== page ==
GDP measures indicate a cyclical recovery continues
Tue, 01 Dec 2015 11:02:50 -0700
India’s real GDP growth (market prices) rose to 7.4 per cent year-on-year in Q3 2015 from 7 per cent in Q2
TAGS: ECONOMY WATCH, GDP GROWTH, GVA, RURAL DEMAND, URBAN DEMAND
India's GDP (market prices) growth rose to 7.4 per cent year-on-year in third quarter of calendar 2015 from 7 per cent in second quarter, marginally above expectations. External demand remained weak, but domestic demand strengthened in Q3, led by a sharp pick-up in investment (public capex) and relatively steady private consumption growth.

Gross value added (GVA) growth also accelerated to 7.4 per cent in Q3 from 7.1 per cent in Q2, as industrial growth rose to a three-year high, led by manufacturing (9.3 per cent y-o-y) and utilities. However, services growth slowed and agriculture edged up slightly (2.1 per cent vs 1.9 per cent in Q2). The GDP deflator fell 1.3 per cent y-o-y in Q3 versus a rise of 1.7 per cent in Q2, largely reflecting ongoing WPI deflation. As a result, nominal GDP growth slowed to 6 per cent in Q3 versus 8.8 per cent in Q2, the lowest since the start of the new GDP series.

Overall, both GDP measures indicate a cyclical recovery and leading indicators (OECD’s index for India and high-frequency data) point to this recovery continuing.
We expect GDP growth to accelerate from 7.3 per cent in FY15 to 7.6 per cent y-o-y in FY16 and 7.8 per cent in FY17, owing to the positive impact of lower commodity prices, higher urban discretionary demand, accommodative monetary policy and higher public investment in infrastructure.

India’s real GDP growth (market prices) rose to 7.4 per cent year-on-year in Q3 2015 from 7 per cent in Q2, marginally above consensus expectations (Consensus: 7.3 per cent; Nomura: 7.4 per cent). External demand remained weak, but domestic demand strengthened in Q3.

Fixed investment growth accelerated to 6.8 per cent year-on-year from 4.9 per cent in Q2. In our view, this largely reflects higher public investment in infrastructure (nominal government capex rose 41 per cent year-on-year in Q2) as private investment remains weak owing to large unutilised capacity. Real private consumption growth moderated to a still-robust 6.8 per cent year-on-year (vs 7.4 per cent in Q2), likely reflecting subdued rural demand, which may have partly offset the pick-up visible in urban discretionary demand. Overall, domestic demand (private consumption, government consumption and fixed investment) strengthened to a nine-quarter high of 6.6 per cent in Q3 (up from 5.9 per cent in Q2). However, weak global demand continued to depress exports with net exports contributing negatively to growth (-0.4 pp in Q3 versus -0.2pp in Q2).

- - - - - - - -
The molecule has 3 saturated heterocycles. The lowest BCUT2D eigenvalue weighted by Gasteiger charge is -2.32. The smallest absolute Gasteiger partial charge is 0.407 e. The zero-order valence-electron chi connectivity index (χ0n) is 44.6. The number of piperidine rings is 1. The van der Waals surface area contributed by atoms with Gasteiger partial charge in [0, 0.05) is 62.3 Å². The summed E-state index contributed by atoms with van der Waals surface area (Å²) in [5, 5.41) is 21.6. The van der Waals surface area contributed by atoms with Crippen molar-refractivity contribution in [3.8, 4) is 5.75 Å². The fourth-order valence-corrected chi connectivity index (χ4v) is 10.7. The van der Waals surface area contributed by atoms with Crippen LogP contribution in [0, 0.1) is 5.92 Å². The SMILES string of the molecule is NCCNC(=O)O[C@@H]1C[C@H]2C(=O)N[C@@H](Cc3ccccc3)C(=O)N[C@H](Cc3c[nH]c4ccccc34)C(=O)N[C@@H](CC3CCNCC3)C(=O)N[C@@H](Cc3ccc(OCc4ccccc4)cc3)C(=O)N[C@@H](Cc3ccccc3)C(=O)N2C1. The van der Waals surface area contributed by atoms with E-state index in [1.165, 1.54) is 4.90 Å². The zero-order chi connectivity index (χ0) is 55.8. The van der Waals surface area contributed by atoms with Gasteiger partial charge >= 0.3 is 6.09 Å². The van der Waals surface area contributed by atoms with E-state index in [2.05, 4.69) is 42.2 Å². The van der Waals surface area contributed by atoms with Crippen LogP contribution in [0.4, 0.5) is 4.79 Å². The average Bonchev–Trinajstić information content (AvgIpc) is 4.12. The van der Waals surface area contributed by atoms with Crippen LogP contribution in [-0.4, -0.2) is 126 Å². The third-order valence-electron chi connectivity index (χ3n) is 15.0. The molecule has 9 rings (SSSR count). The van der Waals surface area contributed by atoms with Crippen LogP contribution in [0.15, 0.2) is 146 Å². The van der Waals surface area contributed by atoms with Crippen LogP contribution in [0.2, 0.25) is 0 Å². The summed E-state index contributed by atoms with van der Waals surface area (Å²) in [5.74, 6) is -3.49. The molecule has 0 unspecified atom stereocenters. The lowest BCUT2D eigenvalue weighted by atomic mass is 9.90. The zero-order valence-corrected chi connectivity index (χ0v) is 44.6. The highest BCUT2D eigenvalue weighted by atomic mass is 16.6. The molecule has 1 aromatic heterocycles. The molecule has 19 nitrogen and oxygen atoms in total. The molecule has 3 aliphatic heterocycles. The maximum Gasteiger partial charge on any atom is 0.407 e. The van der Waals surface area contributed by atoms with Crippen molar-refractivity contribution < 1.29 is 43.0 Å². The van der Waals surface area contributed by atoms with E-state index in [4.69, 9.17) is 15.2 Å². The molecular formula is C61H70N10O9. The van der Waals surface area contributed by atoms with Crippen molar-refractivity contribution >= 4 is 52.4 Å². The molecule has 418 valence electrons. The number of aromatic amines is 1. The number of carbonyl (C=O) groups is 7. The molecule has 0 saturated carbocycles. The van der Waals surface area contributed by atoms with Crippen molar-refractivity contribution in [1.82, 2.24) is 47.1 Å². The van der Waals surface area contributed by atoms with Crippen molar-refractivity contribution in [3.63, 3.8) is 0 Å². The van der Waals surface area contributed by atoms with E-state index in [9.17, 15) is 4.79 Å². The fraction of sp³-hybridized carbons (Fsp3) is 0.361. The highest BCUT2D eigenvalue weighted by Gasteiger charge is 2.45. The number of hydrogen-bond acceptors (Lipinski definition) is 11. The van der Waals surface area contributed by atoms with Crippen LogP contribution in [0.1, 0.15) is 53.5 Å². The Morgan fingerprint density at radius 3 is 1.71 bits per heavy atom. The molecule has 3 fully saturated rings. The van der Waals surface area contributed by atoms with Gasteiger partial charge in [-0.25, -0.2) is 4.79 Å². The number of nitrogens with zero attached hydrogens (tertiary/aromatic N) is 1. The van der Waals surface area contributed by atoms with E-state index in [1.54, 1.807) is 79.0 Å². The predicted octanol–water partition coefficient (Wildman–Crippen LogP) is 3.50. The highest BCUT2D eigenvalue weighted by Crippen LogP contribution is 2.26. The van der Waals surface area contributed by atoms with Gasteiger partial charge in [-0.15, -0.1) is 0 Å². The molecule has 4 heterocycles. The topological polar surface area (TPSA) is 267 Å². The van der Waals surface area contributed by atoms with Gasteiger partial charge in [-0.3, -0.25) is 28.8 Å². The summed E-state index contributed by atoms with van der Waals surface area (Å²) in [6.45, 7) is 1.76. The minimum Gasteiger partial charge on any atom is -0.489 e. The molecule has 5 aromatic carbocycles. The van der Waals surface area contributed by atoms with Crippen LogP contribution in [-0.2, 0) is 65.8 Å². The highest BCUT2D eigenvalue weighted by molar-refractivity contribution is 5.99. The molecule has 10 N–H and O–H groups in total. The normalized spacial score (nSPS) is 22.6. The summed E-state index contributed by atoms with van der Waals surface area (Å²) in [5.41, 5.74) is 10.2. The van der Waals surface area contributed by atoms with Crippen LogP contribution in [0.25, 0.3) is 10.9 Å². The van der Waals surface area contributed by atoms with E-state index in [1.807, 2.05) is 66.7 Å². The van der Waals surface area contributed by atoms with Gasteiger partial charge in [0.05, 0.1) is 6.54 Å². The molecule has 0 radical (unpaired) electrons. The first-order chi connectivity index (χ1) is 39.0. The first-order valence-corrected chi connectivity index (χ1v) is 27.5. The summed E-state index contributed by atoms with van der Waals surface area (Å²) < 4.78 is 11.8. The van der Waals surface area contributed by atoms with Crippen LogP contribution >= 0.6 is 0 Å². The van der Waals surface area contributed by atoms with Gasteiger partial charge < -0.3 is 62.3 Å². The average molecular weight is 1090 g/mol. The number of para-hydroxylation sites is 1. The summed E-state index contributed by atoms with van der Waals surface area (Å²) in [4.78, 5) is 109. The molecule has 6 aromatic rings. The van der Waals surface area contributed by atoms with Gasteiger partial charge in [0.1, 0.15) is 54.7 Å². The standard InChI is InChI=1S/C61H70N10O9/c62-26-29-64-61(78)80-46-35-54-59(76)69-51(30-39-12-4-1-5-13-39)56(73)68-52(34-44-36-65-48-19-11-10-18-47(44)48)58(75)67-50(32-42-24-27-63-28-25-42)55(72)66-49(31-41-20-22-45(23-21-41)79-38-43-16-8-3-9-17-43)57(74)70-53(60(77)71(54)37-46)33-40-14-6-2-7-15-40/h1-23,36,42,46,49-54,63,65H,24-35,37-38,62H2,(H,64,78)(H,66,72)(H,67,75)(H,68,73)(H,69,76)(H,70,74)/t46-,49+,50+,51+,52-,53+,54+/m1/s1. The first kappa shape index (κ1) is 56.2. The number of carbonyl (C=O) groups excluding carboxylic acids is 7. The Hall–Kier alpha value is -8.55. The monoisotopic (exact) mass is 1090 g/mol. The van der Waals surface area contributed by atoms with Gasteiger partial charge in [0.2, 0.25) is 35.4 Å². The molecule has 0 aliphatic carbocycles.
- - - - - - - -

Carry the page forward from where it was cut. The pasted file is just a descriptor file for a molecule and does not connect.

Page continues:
Meanwhile, gross value added (GVA) growth accelerated to 7.4 per cent in Q3 from 7.1 per cent in Q2 (Consensus: 7.3 per cent; Nomura: 7.5 per cent). Supply-side activity was supported by a pick-up industrial output growth (manufacturing and electricity), which accelerated to 8.3 per cent, the fastest in three years. In particular, manufacturing GVA growth rose to 9.3 per cent year-on-year in Q3, much faster than the 4.6 per cent rise in manufacturing output growth, which reflects improving corporate profitability. Finally, services output growth eased to 8 per cent vs 8.6 per cent in Q2, while agriculture growth inched up slightly to 2.1 per cent (from 1.9 per cent), despite weak monsoons, as output growth in livestock products, forestry and fishery (51 per cent of agriculture GVA) remain strong.

Importantly, the GDP deflator fell 1.3 per cent year-on-year in Q3 versus a 1.7 per cent rise in Q2, largely reflecting ongoing WPI deflation. A negative GDP deflator boosted real GDP growth rates in Q3. In fact, nominal GDP growth slowed to 6 per cent in Q3 versus 8.8 per cent in Q2, the lowest since the start of the new GDP series.

Overall, both GDP measures (market prices and value added) indicate a cyclical recovery, although the pace is being held back by weak rural demand (weak monsoons) and exports (slow global economy). Leading indicators point to this recovery continuing. The OECD’s composite leading index for India shows that the business cycle continued to improve in September, despite the global slowdown, with the index now close to trend. Early readings on high frequency data show that momentum in medium and heavy commercial vehicle production, passenger car sales, diesel consumption and electricity generation picked up in October.

In our baseline, we expect GDP growth to accelerate to 7.6 per cent year-on-year in FY16 (year ending March 2016) and to 7.8 per cent in FY17, from 7.3 per cent in FY15, owing to the positive impact of lower commodity prices on inflation and corporate profitability (reflected in improving manufacturing growth), improving urban discretionary demand, the gradual implementation of revived projects, an accommodative monetary policy (cumulative 125bp rate cut in 2015) and higher public investment in infrastructure. Additionally, the income boost from implementation of the seventh pay commission should provide further impetus to the consumption recovery (albeit at the cost of government-funded capex) in FY17. Rural demand and exports, though, are likely to remain a dampener for some time.
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